Traditional advertising has been around ever since people invented the concept of ‘selling’. The first printed ads came out in the 1500’s, gradually followed by billboards, telemarketing and TV ads over the centuries. (Wainright, 2012). Whilst each of these initially emerged as challengers to contemporary methods at the time, their threats were not just seen off but assimilated under the grand umbrella of traditional.
Although the advent of the internet has seen traditional marketing methods slowly challenged by digital alternatives, but here are a few reasons why digital can never phase out traditional, but only hope to become one of the crucial components under the umbrella.
The Ansoff Matrix, one of the most commonly used strategic tactics to grow market share, elaborates on the need to implement new advertising techniques which weigh up whether a firm is launching new products against whether they’re exploring new markets. Market development and diversification, in particular, are considered key ingredients and revolve around introducing current and new products respectively into new markets. (Tuff, 2012)
The latter part instantly rules out relying on digital marketing, owing to limited scope for execution. Why? Digital marketing is subconsciously associated with reaching more people, but this cannot be farther from the truth, since it heavily on the internet in order to reach people’s phones or laptops through emails, push notifications and website ads.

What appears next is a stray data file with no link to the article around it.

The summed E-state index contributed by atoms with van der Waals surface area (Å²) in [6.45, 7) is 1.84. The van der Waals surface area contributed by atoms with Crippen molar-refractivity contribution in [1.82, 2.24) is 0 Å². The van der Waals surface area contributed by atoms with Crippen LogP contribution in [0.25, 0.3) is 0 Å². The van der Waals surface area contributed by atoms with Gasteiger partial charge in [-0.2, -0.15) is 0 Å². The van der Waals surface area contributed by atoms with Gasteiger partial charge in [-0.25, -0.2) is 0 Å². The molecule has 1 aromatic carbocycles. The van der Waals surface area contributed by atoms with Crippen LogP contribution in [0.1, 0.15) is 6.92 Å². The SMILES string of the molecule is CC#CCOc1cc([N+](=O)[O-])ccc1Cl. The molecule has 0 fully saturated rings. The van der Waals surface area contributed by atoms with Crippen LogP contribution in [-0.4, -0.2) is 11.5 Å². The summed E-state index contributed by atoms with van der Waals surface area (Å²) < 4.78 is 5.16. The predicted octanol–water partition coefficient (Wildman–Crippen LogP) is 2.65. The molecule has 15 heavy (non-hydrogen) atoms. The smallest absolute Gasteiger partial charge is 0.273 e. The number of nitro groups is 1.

The global population is currently 7.8 billion. However, only 3.8 billion people have access to the internet, a number that barely accounts for 50%. Less than half of Asia (48%) and Africa (37%) have access to the internet (Statista, 2019). The numbers also paint a grim portrait in developing countries that present a lucrative target market for global brands.
% Internet Users (as of 2018)
Falling outside this demographic are the vast majority of people who would be interested to consume your product, especially if you’re dealing in mass produced goods like food, clothes and most domestic products. if you’re a global brand, the most efficient way to tap into lucrative markets is to turn to the tried and tested methods like regional promotions, cable ads and print media.
Traditional methods, on the other hand, do not depend on something as fiercely as digital depends on internet. For instance, it’s not uncommon for entire villages in India or Brazilian favelas to gather around one single TV to catch global events, representing prime time advertising opportunities.
- TV viewership for the cricket game between India and Pakistan was estimated at 1 Billion, with most of it in the subcontinent (Forbes, 2019)
- Aided by the vast south american population tuning in, the World Cup final 2014 was viewed by a colossal 1.103 billion on TV. (Fifa.com, 2015)
“Profit Ability, the business case for advertising’ (2017)” by Ebiquity and Gain Theory, published the following hard hitting numbers about TV advertising
- Responsible for 71% of total advertising-generated profit
- Rakes in an average profit ROI of £4.20 per £ spent, ranking #1 amongst all media
- Highly effective as a short term strategy too, driving 62% of all advertising-generated profit in the short term at an ROI of £1.73, again the highest of any media
- Works effectively long term too. Has a 70% likelihood of providing viable returns over 3-6 months, rising to 86% over 3 years, making this the most effective low-risk advertising strategy.
The IPA’s ‘Media in Focus’ (2017), by Les Binet and Peter Field, recorded the following findings
- TV advertisements increase effectiveness by 40%, the highest of any medium.
- Best medium to view tangible profit, with a 2.6% average market share point gained per year.
- Weaving Tv ads into an advertising campaign led to a 40% increase in business effects during 2008–2016, a jump of nearly 28% from 1980-1996.
Binet and Field (2018)